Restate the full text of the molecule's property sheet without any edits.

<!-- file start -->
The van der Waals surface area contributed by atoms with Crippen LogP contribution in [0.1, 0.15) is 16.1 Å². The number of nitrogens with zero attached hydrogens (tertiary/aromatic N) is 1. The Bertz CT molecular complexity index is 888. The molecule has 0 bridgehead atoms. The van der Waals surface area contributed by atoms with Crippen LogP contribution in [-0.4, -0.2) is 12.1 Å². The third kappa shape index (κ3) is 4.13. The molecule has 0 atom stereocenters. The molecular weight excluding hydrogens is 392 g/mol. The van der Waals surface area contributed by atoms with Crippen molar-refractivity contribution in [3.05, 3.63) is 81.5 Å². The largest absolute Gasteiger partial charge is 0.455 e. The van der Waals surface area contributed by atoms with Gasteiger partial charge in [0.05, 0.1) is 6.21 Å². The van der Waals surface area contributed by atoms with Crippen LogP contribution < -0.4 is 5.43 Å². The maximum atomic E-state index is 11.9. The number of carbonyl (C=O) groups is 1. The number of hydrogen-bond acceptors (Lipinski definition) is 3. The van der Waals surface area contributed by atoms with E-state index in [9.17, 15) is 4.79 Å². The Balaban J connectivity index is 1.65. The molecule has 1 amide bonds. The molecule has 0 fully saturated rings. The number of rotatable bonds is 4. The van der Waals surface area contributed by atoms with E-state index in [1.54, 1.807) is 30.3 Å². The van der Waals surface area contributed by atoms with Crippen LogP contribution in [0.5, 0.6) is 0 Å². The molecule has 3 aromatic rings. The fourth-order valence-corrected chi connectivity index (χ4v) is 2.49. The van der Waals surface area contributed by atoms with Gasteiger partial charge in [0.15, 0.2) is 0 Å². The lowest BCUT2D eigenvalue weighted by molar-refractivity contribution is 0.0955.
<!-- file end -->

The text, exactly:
The van der Waals surface area contributed by atoms with Crippen LogP contribution in [0.1, 0.15) is 16.1 Å². The number of nitrogens with zero attached hydrogens (tertiary/aromatic N) is 1. The Bertz CT molecular complexity index is 888. The molecule has 0 bridgehead atoms. The van der Waals surface area contributed by atoms with Crippen LogP contribution in [-0.4, -0.2) is 12.1 Å². The third kappa shape index (κ3) is 4.13. The molecule has 0 atom stereocenters. The molecular weight excluding hydrogens is 392 g/mol. The van der Waals surface area contributed by atoms with Crippen molar-refractivity contribution in [3.05, 3.63) is 81.5 Å². The largest absolute Gasteiger partial charge is 0.455 e. The van der Waals surface area contributed by atoms with Gasteiger partial charge in [0.05, 0.1) is 6.21 Å². The van der Waals surface area contributed by atoms with Crippen LogP contribution < -0.4 is 5.43 Å². The maximum atomic E-state index is 11.9. The number of carbonyl (C=O) groups is 1. The number of hydrogen-bond acceptors (Lipinski definition) is 3. The van der Waals surface area contributed by atoms with E-state index in [9.17, 15) is 4.79 Å². The Balaban J connectivity index is 1.65. The molecule has 1 amide bonds. The molecule has 0 fully saturated rings. The number of rotatable bonds is 4. The van der Waals surface area contributed by atoms with E-state index in [1.54, 1.807) is 30.3 Å². The van der Waals surface area contributed by atoms with Crippen LogP contribution in [0.5, 0.6) is 0 Å². The molecule has 3 aromatic rings. The fourth-order valence-corrected chi connectivity index (χ4v) is 2.49. The van der Waals surface area contributed by atoms with Gasteiger partial charge in [0.15, 0.2) is 0 Å². The lowest BCUT2D eigenvalue weighted by molar-refractivity contribution is 0.0955.